Staying Focused with an App Mission Statement

One important part of marketing an app is developing an elevator pitch (for more info on that, see Aleen’s great post at App Launch Map). An elevator pitch helps you tell others what your app does and why it should exist without going into too much detail about its entire feature set.

A mission statement (also called a vision statement/statement of purpose) is slightly different. It can also be used for external marketing; however, it’s primary purpose is to provide internal guidance. A company’s mission statement should ideally be consulted before making any product decisions, codifying any policies, or beginning any strategic initiatives. It describes the company’s “core” and helps prevent a loss of focus.

I think we can all think of at least one app or tech company that seems to have lost its focus lately (?? Dropbox). iTunes used to be about music. VSCO used to be a great photo editor. Everything Facebook owns now has Stories inside of Stories. Indeed, feature creep and a general misunderstanding of user wants/needs has ruined many a good app/service.

That’s why I decided to come up with a mission statement for my app. As I’ve been working to improve Snapthread (yes, I decided to make the “T” lowercase; it’ll be reflected in the next update), I’ve found myself getting lots of ideas for new features. I want to make sure I don’t stray away from the app’s true mission.

So here goes: Snapthread’s mission is to provide the fastest, most intuitive way for people to merge Live Photos and videos for the purpose of compiling and sharing their memories.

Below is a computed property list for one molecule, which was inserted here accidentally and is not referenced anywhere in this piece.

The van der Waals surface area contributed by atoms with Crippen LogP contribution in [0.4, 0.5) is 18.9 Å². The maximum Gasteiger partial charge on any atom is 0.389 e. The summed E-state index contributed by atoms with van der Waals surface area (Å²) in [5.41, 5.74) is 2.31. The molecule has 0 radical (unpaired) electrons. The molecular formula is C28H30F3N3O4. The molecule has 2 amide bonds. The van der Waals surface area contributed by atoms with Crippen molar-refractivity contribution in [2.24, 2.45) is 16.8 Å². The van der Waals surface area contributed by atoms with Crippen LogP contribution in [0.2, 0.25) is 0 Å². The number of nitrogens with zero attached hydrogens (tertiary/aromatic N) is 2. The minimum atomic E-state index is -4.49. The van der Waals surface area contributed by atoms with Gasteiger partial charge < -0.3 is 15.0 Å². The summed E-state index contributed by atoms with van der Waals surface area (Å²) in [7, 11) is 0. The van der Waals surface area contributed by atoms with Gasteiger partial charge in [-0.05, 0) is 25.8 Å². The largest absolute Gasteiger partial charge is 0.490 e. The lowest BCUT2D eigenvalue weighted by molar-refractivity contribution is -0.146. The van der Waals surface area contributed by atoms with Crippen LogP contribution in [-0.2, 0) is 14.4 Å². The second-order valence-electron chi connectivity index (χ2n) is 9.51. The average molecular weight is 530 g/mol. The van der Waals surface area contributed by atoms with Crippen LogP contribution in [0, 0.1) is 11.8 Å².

I like that this statement has a human component. If I’m going to be returning to this over and over, I want to be reminded that my primary goal is to improve people’s lives (if only in a small way). It also brings accessibility to mind. From this, you can see that my goals are to be fast, intuitive, and to focus on video merging.

How is this useful in practice? Like this: if ever I get an idea for a feature that seems cool, but would greatly increase video export times, I’ll toss the idea because my goal is to be fast. If I ever find myself adding a lot of complexity to the interface, I’ll have to take a step back and ask myself, “Does this slow people down? Does it make the app less intuitive? How does this affect the user’s workflow?” Another example: I’m planning to make Snapthread a universal app. I’ll probably do a lot with drag and drop, because dragging and dropping things on an iPad is both fast and intuitive.

My mission statement also reminds me of how my app is different from others, lest I be tempted to copy them. For instance, Clips also lets users merge videos. However, it doesn’t support Live Photos and is focused more on all of the fun effects that you can add to your movies. It also allows project saving, which adds a data persistence layer and a lot of added complexity. Snapthread doesn’t save anything, because it’s meant for quick creations without a lot of “tinkering.”

An app mission statement doesn’t have to be super formal. It doesn’t even have to be a statement…it could just be a few bullet points (I’d say no more than five). For me, it’s just one more thing to help me focus, especially when I’m trying to make to-do lists and wondering which feature I should tackle next!